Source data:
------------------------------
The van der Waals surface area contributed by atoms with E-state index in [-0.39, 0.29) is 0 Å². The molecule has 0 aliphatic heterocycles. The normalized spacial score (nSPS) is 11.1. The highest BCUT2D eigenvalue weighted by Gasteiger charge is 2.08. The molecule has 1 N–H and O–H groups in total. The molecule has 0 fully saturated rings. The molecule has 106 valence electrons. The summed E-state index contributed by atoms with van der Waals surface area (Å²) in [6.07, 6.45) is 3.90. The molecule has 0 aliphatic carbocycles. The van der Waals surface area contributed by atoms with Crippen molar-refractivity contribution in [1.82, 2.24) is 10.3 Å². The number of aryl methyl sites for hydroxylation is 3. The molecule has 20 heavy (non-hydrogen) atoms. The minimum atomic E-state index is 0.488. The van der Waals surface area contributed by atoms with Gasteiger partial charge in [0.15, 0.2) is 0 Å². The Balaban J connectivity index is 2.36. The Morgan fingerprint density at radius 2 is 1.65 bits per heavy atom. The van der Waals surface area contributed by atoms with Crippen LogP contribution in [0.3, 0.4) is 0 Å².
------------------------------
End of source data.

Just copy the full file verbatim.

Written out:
The van der Waals surface area contributed by atoms with E-state index in [-0.39, 0.29) is 0 Å². The molecule has 0 aliphatic heterocycles. The normalized spacial score (nSPS) is 11.1. The highest BCUT2D eigenvalue weighted by Gasteiger charge is 2.08. The molecule has 1 N–H and O–H groups in total. The molecule has 0 fully saturated rings. The molecule has 106 valence electrons. The summed E-state index contributed by atoms with van der Waals surface area (Å²) in [6.07, 6.45) is 3.90. The molecule has 0 aliphatic carbocycles. The van der Waals surface area contributed by atoms with Crippen molar-refractivity contribution in [1.82, 2.24) is 10.3 Å². The number of aryl methyl sites for hydroxylation is 3. The molecule has 20 heavy (non-hydrogen) atoms. The minimum atomic E-state index is 0.488. The van der Waals surface area contributed by atoms with Gasteiger partial charge in [0.15, 0.2) is 0 Å². The Balaban J connectivity index is 2.36. The Morgan fingerprint density at radius 2 is 1.65 bits per heavy atom. The van der Waals surface area contributed by atoms with Crippen LogP contribution in [0.3, 0.4) is 0 Å².